Yes - Skidded on huge pile of mud covering the road, when entering an unlit side road at night and didn't see it till too late. I think with current experience, I could have avoided this.

No - Nailed a deer that ran out (managed to keep the bike up, although deer hitting it damaged the bike).

No - Guy pulled out on me on a roundabout after I'd committed to exiting, kerb was a foot high with railings at the top so driving over that was not an option.

No - Riding on ice: A huge (10-15ft long and whole width of the road) sheet of ice on the road had me off. It was literally like an ice rink and I had difficulty even standing up. On that bike, on those tyres, without snow chains/spikes, I don't think anyone could have ridden over it.

Yes - High speed crash due to braking hard on contaminated surface. I have gotten away with braking far harder, but that I needed to brake this hard was my fault.

Yes - Riding on snow/ice: A better rider could have saved this. With my increased experience of riding offroad, I probably could now.

Yes - Clipped the side of a car with my panniers when filtering. Shouldn't have been as fixated with the car on the other side that was moving. Should have stopped when the gap got that narrow.

Yes - Pulled away on the wrong side of the road when riding abroad.

So, 4 avoidable, 3 not. I suppose the ice one could be turned to 'avoidable' by refusing to go out when weather is that bad.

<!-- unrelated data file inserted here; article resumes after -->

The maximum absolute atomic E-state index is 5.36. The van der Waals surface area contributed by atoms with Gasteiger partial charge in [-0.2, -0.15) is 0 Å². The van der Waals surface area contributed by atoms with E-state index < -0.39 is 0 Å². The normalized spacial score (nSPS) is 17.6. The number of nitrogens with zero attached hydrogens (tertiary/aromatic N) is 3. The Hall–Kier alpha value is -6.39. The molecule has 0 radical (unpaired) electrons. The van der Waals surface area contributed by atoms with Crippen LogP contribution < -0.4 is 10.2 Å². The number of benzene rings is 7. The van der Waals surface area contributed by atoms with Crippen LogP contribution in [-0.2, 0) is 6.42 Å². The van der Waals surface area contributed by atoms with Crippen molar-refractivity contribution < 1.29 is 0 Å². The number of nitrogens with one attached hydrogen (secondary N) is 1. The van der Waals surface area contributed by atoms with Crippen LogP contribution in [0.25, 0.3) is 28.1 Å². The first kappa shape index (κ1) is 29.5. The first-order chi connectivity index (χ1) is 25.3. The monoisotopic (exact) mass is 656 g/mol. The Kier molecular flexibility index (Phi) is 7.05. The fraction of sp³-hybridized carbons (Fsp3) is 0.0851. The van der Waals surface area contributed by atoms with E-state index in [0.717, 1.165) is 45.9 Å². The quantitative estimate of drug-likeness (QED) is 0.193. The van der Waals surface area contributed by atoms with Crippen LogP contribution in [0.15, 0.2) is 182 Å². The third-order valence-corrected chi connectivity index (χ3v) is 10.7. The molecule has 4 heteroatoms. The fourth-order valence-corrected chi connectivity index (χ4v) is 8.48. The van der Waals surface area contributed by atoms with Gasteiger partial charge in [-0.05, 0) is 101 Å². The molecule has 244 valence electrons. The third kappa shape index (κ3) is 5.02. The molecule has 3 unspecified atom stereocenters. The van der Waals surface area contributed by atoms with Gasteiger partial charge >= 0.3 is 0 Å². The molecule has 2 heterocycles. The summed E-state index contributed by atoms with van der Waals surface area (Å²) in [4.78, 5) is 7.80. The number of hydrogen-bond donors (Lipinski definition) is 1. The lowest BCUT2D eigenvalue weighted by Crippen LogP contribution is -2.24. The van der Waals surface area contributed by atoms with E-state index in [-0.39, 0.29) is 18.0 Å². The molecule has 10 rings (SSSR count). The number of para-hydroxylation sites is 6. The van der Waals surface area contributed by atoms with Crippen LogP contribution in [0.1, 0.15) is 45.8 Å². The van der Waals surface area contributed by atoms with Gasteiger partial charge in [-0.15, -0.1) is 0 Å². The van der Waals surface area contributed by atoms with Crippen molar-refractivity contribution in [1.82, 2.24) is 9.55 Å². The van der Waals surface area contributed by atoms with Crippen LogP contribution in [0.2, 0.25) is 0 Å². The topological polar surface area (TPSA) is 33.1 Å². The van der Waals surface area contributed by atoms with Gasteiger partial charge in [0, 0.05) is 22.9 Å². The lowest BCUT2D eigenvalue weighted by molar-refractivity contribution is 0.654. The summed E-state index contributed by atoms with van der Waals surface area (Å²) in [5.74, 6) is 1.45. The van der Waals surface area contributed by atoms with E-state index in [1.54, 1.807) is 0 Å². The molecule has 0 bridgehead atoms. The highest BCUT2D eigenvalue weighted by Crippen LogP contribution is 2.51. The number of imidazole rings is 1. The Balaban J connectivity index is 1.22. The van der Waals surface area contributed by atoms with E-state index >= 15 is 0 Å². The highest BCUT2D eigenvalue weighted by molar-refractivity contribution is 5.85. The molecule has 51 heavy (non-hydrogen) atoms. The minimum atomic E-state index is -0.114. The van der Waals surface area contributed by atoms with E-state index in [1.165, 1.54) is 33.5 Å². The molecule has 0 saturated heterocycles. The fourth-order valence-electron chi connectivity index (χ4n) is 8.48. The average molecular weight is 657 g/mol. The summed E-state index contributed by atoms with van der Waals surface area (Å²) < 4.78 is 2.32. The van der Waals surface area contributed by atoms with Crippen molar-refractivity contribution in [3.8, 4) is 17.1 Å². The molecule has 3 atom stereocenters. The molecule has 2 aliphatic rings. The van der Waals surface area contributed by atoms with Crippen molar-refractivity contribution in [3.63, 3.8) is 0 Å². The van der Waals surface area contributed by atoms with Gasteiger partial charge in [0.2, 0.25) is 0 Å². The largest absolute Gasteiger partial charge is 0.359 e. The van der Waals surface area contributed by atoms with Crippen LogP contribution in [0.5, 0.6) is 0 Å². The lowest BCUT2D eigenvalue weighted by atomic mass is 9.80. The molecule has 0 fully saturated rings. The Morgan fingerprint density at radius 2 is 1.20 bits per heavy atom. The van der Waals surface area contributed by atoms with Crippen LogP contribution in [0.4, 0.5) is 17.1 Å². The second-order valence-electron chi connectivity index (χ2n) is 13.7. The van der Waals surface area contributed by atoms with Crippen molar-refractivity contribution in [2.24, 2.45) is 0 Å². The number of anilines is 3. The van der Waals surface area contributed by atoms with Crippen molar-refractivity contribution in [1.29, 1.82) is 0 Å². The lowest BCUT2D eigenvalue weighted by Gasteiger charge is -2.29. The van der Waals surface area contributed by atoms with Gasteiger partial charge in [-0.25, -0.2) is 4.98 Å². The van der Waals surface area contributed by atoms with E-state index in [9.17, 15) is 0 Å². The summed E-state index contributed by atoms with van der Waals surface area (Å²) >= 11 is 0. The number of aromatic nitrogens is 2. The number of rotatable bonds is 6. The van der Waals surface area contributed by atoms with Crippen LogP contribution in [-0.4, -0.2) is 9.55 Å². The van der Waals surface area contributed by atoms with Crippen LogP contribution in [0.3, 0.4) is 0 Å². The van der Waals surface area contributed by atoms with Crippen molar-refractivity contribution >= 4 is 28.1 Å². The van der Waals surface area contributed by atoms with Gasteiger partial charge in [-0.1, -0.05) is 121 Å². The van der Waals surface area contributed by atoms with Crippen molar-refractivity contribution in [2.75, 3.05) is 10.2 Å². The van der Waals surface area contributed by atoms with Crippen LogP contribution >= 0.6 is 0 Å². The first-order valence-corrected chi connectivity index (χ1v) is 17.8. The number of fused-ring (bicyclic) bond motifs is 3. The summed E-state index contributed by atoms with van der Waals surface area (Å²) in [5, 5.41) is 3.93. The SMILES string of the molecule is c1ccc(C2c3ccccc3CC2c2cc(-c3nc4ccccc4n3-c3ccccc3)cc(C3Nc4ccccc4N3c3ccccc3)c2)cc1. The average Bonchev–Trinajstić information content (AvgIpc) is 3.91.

I've never had a crash offroad that a better rider couldn't have avoided.
I like my bike because I can overtake 4x4s down farm tracks with a week's worth of shopping on the back.
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Old 02-16-2011, 03:39 AM   #21
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Dirt drops don't count do they? Riding with current experience, not that available at the time (kind of obvious I guess) and on UK roads:

Hard to say; one week after getting first moto, hit car as it pulled out of side road onto busy main road. Driver actually said to me she pulled out in front of me 'cos she had got tired of waiting. Managed to slow enough to land on bonnet

Yes; gentle application of MZ TS125 front brake in the rain locked up the Pneumant-shod front wheel leading to long slide on Tarmac. Tyres replaced with Pirellis the next week. Today such rubbish tyres are not available

Yes; riding up outside of stationary traffic and got tagged by car pulling out of side turning into gap left by other vehicle. Did more damage to car bumper than to bike

Yes; dumper truck waiting to turn right into side road I was waiting to exit with right turn. Truck indicated to me to go first, cab passing truck on the nearside hit me from behind as I accelerated away.

Yes; negotiating long left-hander at top of Serpentine Road in Hyde Park, London on KMX 200 WOT. As bike reached the powerband the back tyre spun and I low sided. Did the same again the following week ( on a different bend)...